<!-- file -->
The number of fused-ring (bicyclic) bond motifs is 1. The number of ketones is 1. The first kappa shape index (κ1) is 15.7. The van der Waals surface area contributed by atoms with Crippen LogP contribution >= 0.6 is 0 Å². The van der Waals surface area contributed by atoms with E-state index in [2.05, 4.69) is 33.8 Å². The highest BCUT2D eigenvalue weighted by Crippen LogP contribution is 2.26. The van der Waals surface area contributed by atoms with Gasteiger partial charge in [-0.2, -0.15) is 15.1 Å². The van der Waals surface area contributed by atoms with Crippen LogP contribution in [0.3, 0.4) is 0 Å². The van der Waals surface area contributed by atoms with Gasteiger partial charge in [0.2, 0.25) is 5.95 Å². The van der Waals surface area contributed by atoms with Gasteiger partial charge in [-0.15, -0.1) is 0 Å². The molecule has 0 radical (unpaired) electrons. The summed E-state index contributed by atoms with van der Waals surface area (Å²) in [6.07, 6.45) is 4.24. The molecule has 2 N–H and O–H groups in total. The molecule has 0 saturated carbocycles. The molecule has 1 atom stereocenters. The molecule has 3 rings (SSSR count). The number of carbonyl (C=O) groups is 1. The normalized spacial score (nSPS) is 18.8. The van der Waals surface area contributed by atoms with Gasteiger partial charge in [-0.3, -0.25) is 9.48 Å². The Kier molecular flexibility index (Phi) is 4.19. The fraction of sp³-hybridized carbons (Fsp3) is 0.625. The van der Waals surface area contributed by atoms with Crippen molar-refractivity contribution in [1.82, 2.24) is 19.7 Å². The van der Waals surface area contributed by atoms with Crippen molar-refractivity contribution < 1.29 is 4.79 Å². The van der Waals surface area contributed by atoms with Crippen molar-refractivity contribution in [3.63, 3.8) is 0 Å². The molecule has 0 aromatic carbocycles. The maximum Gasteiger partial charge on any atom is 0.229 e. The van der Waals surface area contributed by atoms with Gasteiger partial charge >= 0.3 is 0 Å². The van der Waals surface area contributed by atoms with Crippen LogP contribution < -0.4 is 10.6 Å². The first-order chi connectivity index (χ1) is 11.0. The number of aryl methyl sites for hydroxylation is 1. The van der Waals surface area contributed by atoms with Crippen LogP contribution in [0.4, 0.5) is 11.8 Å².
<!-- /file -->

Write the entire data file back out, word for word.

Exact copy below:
The number of fused-ring (bicyclic) bond motifs is 1. The number of ketones is 1. The first kappa shape index (κ1) is 15.7. The van der Waals surface area contributed by atoms with Crippen LogP contribution >= 0.6 is 0 Å². The van der Waals surface area contributed by atoms with E-state index in [2.05, 4.69) is 33.8 Å². The highest BCUT2D eigenvalue weighted by Crippen LogP contribution is 2.26. The van der Waals surface area contributed by atoms with Gasteiger partial charge in [-0.2, -0.15) is 15.1 Å². The van der Waals surface area contributed by atoms with Crippen LogP contribution in [0.3, 0.4) is 0 Å². The van der Waals surface area contributed by atoms with Gasteiger partial charge in [0.2, 0.25) is 5.95 Å². The van der Waals surface area contributed by atoms with Gasteiger partial charge in [-0.15, -0.1) is 0 Å². The molecule has 0 radical (unpaired) electrons. The summed E-state index contributed by atoms with van der Waals surface area (Å²) in [6.07, 6.45) is 4.24. The molecule has 2 N–H and O–H groups in total. The molecule has 0 saturated carbocycles. The molecule has 1 atom stereocenters. The molecule has 3 rings (SSSR count). The number of carbonyl (C=O) groups is 1. The normalized spacial score (nSPS) is 18.8. The van der Waals surface area contributed by atoms with Gasteiger partial charge in [-0.3, -0.25) is 9.48 Å². The Kier molecular flexibility index (Phi) is 4.19. The fraction of sp³-hybridized carbons (Fsp3) is 0.625. The van der Waals surface area contributed by atoms with Crippen molar-refractivity contribution in [1.82, 2.24) is 19.7 Å². The van der Waals surface area contributed by atoms with Crippen molar-refractivity contribution < 1.29 is 4.79 Å². The van der Waals surface area contributed by atoms with Crippen molar-refractivity contribution in [3.63, 3.8) is 0 Å². The molecule has 0 aromatic carbocycles. The maximum Gasteiger partial charge on any atom is 0.229 e. The van der Waals surface area contributed by atoms with Gasteiger partial charge >= 0.3 is 0 Å². The van der Waals surface area contributed by atoms with Crippen LogP contribution < -0.4 is 10.6 Å². The first-order chi connectivity index (χ1) is 11.0. The number of aryl methyl sites for hydroxylation is 1. The van der Waals surface area contributed by atoms with Crippen LogP contribution in [0.4, 0.5) is 11.8 Å².